Yesterday, 06:59 PM
written by neil clark
saturday april 29, 2017
What would have happened had there been no Iraq War in 2003 and Saddam Hussein had stayed in power? Where would we be today?
It’s the 28th of April 2017. Saddam Hussein, president of Iraq, now a member state of the newly reconstituted United Arab Republic (with Syria and Egypt), is celebrating his 80th birthday. There are big processions on a gloriously sunny and very hot day in Baghdad. Among visiting foreign heads of state was Zimbabwe’s 93-year-old President Robert Mugabe, who joked that if Saddam gave up smoking Cohibas and started drinking herbal teas he might even live to be as old as him. However, Western leaders boycotted the celebrations, with British Prime Minister Theresa May – who says (at least ten times a day) that she supports a “strong and stable government” in the UK, denouncing Saddam as a “despicable tyrant.” Foreign Secretary Boris Johnson went even further, calling Saddam “a dreadful mugwump thingymujig.”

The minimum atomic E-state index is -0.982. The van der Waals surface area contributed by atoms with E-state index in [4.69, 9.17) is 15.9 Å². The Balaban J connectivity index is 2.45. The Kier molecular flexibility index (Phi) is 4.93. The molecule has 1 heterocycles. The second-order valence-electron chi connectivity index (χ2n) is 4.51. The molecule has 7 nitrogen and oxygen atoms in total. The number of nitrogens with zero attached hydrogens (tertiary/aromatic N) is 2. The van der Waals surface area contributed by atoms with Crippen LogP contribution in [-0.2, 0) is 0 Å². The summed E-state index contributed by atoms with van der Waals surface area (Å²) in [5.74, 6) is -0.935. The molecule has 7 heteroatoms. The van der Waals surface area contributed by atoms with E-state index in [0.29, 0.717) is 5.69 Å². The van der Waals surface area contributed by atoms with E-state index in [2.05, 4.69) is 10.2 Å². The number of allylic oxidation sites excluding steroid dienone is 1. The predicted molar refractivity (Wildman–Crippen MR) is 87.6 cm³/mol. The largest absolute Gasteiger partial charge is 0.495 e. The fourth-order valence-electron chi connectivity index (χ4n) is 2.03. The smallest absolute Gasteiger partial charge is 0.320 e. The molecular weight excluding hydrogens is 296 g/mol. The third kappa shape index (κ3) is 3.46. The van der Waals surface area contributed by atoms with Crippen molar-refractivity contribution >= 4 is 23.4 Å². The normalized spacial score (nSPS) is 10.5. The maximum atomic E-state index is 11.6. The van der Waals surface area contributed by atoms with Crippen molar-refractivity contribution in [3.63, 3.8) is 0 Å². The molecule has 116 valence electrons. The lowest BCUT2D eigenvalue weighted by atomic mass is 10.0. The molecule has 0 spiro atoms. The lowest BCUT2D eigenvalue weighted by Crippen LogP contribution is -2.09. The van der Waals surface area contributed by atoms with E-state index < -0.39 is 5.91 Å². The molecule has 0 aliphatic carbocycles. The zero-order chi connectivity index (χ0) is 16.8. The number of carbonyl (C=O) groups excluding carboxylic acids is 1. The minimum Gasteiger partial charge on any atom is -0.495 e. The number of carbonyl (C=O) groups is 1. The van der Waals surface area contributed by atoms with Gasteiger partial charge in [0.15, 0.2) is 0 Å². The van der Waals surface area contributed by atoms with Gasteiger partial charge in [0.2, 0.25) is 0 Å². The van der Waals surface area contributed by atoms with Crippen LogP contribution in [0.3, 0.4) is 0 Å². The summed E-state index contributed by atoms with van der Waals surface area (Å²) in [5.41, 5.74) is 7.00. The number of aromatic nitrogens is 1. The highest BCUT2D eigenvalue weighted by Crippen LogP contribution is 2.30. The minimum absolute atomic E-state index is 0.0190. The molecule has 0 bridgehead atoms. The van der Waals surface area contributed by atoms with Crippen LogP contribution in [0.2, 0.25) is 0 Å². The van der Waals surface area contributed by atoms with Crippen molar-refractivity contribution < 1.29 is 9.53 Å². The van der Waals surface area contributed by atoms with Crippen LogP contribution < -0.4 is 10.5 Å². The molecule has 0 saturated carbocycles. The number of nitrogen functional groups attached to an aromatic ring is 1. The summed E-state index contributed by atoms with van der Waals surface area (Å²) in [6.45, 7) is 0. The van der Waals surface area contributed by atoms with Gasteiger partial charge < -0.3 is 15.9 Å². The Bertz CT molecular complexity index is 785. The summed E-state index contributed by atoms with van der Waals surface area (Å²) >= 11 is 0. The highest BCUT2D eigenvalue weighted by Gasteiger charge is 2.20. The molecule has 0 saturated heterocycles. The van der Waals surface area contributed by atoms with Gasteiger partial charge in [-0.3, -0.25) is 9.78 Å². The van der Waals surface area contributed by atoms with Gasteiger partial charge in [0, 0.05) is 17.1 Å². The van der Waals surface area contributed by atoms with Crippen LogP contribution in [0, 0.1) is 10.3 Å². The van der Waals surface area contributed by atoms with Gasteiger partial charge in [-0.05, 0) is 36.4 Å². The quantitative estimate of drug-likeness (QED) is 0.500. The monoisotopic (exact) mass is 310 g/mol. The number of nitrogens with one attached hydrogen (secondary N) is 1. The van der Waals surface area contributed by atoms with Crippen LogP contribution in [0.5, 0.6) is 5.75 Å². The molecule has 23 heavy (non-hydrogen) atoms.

State television shows Saddam’s favorite movie, The Sound of Music, on a loop. In his address to the nation, the grey-haired Iraqi strongman, now appearing old and quite frail, looks back at his time in power and identifies the avoidance of war in 2003 as a major turning point. A planned US-led invasion of Iraq was averted by mass public protests, an unprecedented level of civil disobedience in Western countries, and threats of mutinies from soldiers, who refused to take part in an illegal enterprise.